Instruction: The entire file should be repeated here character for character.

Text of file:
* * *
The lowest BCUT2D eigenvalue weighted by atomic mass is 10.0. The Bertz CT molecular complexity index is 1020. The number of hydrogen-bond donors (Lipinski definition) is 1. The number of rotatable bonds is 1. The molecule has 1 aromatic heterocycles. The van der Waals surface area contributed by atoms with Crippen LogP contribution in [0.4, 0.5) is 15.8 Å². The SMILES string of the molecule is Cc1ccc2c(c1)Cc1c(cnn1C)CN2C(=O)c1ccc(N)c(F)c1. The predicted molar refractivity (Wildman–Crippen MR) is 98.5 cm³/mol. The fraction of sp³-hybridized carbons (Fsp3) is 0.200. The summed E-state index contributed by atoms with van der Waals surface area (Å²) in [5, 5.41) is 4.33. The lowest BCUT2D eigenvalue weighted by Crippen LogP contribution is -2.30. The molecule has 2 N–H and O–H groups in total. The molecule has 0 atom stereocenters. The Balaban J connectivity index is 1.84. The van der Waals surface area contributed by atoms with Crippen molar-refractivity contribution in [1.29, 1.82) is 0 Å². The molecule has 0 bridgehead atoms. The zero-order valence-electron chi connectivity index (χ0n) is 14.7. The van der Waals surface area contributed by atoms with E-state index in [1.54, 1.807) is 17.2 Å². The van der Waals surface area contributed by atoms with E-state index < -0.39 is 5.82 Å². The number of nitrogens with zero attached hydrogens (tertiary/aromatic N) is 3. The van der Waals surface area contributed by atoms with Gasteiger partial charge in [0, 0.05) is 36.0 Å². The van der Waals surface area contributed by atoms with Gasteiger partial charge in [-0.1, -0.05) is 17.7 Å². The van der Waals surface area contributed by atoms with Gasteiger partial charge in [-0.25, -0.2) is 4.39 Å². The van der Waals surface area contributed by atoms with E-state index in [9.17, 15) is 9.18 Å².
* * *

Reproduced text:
The lowest BCUT2D eigenvalue weighted by atomic mass is 10.0. The Bertz CT molecular complexity index is 1020. The number of hydrogen-bond donors (Lipinski definition) is 1. The number of rotatable bonds is 1. The molecule has 1 aromatic heterocycles. The van der Waals surface area contributed by atoms with Crippen LogP contribution in [0.4, 0.5) is 15.8 Å². The SMILES string of the molecule is Cc1ccc2c(c1)Cc1c(cnn1C)CN2C(=O)c1ccc(N)c(F)c1. The predicted molar refractivity (Wildman–Crippen MR) is 98.5 cm³/mol. The fraction of sp³-hybridized carbons (Fsp3) is 0.200. The summed E-state index contributed by atoms with van der Waals surface area (Å²) in [5, 5.41) is 4.33. The lowest BCUT2D eigenvalue weighted by Crippen LogP contribution is -2.30. The molecule has 2 N–H and O–H groups in total. The molecule has 0 atom stereocenters. The Balaban J connectivity index is 1.84. The van der Waals surface area contributed by atoms with Crippen molar-refractivity contribution in [1.29, 1.82) is 0 Å². The molecule has 0 bridgehead atoms. The zero-order valence-electron chi connectivity index (χ0n) is 14.7. The van der Waals surface area contributed by atoms with E-state index in [1.54, 1.807) is 17.2 Å². The van der Waals surface area contributed by atoms with E-state index < -0.39 is 5.82 Å². The number of nitrogens with zero attached hydrogens (tertiary/aromatic N) is 3. The van der Waals surface area contributed by atoms with Gasteiger partial charge in [0, 0.05) is 36.0 Å². The van der Waals surface area contributed by atoms with Gasteiger partial charge in [-0.1, -0.05) is 17.7 Å². The van der Waals surface area contributed by atoms with Gasteiger partial charge in [-0.25, -0.2) is 4.39 Å². The van der Waals surface area contributed by atoms with E-state index in [9.17, 15) is 9.18 Å².